In another embodiment relating to step 190, the value read from pass count 140 on the tape is modified by the drive to a quantized version before being transferred to the computer. For example, instead of passing the number of end-to-end passes from the tape directly to the computer, the drive may instead transfer a more general indicator of the usage of the tape, such as “useful life exceeded”, “90% of useful life exceeded,” “less than 90% of useful life exceeded,” or “tape not formatted to indicate tape usage.” In this case, the computer application would just indicate one of these states directly in step 200 of FIG. 5, instead of converting from the number of end-to-end passes and the indication of the type of cartridge to one of these states.
From the foregoing it will be apparent that the invention provides a simple and effective method for informing the user of the usage level of the tape. Although several embodiments of the invention have been explained, the invention is not to be limited to the specific forms so described and illustrated. The invention is limited only by the claims.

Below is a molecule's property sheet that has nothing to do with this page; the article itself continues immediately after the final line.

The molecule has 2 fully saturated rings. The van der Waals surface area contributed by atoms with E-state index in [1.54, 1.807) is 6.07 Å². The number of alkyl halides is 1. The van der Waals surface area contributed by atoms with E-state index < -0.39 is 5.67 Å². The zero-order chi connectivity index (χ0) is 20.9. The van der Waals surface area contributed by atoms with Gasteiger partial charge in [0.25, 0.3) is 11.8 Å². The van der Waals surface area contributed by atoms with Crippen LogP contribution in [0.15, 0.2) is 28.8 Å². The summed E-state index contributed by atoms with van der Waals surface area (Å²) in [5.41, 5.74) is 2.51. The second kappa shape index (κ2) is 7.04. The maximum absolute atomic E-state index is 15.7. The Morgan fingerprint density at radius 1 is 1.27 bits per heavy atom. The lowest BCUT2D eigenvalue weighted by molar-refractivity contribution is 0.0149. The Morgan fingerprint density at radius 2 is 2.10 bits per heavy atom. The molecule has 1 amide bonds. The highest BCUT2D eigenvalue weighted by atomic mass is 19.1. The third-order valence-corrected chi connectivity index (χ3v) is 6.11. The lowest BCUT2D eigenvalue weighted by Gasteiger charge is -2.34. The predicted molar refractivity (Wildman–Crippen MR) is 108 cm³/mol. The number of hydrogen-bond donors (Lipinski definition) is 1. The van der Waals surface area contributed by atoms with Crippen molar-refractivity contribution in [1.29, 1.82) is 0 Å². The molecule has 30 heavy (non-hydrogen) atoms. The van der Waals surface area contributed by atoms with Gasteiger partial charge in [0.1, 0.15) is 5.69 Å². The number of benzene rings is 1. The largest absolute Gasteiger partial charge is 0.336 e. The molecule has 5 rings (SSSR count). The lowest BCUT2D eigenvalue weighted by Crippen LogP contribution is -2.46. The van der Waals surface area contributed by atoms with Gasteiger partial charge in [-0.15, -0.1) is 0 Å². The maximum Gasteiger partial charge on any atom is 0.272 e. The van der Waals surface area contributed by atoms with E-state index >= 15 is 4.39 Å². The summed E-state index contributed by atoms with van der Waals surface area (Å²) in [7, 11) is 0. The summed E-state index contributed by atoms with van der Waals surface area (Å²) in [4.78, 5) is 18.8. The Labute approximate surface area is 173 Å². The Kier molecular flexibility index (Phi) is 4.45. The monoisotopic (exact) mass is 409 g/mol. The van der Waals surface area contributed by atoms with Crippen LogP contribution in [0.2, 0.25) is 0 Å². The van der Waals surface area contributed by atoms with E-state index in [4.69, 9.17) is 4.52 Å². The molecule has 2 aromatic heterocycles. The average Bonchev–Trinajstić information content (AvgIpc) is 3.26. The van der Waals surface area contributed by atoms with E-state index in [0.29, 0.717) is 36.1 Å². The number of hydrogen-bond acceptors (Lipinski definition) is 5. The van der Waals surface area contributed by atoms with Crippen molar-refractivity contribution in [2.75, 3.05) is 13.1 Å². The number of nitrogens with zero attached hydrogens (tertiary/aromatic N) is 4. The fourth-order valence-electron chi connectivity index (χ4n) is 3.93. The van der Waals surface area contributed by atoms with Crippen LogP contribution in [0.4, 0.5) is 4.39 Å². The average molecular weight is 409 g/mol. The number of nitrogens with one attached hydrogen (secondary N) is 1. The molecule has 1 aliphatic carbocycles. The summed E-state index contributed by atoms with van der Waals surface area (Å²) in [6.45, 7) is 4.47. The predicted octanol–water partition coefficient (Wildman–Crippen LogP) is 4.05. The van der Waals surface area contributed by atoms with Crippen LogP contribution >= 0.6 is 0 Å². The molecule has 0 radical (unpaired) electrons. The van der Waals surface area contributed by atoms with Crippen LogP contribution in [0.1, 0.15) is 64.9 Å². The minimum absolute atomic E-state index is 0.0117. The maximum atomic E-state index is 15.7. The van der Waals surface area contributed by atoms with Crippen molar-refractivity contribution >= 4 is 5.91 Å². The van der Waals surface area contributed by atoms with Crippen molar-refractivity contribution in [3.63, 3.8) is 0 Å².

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|U.S. Classification||702/179, 702/182, G9B/27.052, G9B/27.05, 702/187|
|International Classification||G11B5/008, G11B27/36, G11B23/36, G11B27/32, G11B23/28, G11B20/12|
|Cooperative Classification||G11B23/36, G11B27/329, G11B2220/90, G11B5/00813, G11B27/36, G11B20/1205, G11B23/28|
|European Classification||G11B27/36, G11B27/32D2|
|Mar 7, 2000||AS||Assignment|
Owner name: HEWLETT-PACKARD COMPANY, COLORADO
Free format text: ASSIGNMENT OF ASSIGNORS INTEREST;ASSIGNORS:MUNDO, JAMES D.;RHODES, DAVID M.;SZLENDAK, JOHN J.;AND OTHERS;REEL/FRAME:010678/0419
Effective date: 19990902
|Oct 3, 2001||AS||Assignment|
Owner name: HEWLETT-PACKARD COMPANY, COLORADO
Free format text: RE-RECORD TO CORRECT THE ASSIGNEE S ADDRESS PREVIOUSLY RECORDED AT REEL 010678 FRAME 0419. (ASSIGNMENT OF THE ASSIGNOR S INTEREST);ASSIGNORS:MUNDO, JAMES D.;RHODES, DAVID M.;SZLENDAK, JOHN J.;AND OTHERS;REEL/FRAME:012249/0438
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Owner name: HEWLETT-PACKARD DEVELOPMENT COMPANY, L.P., TEXAS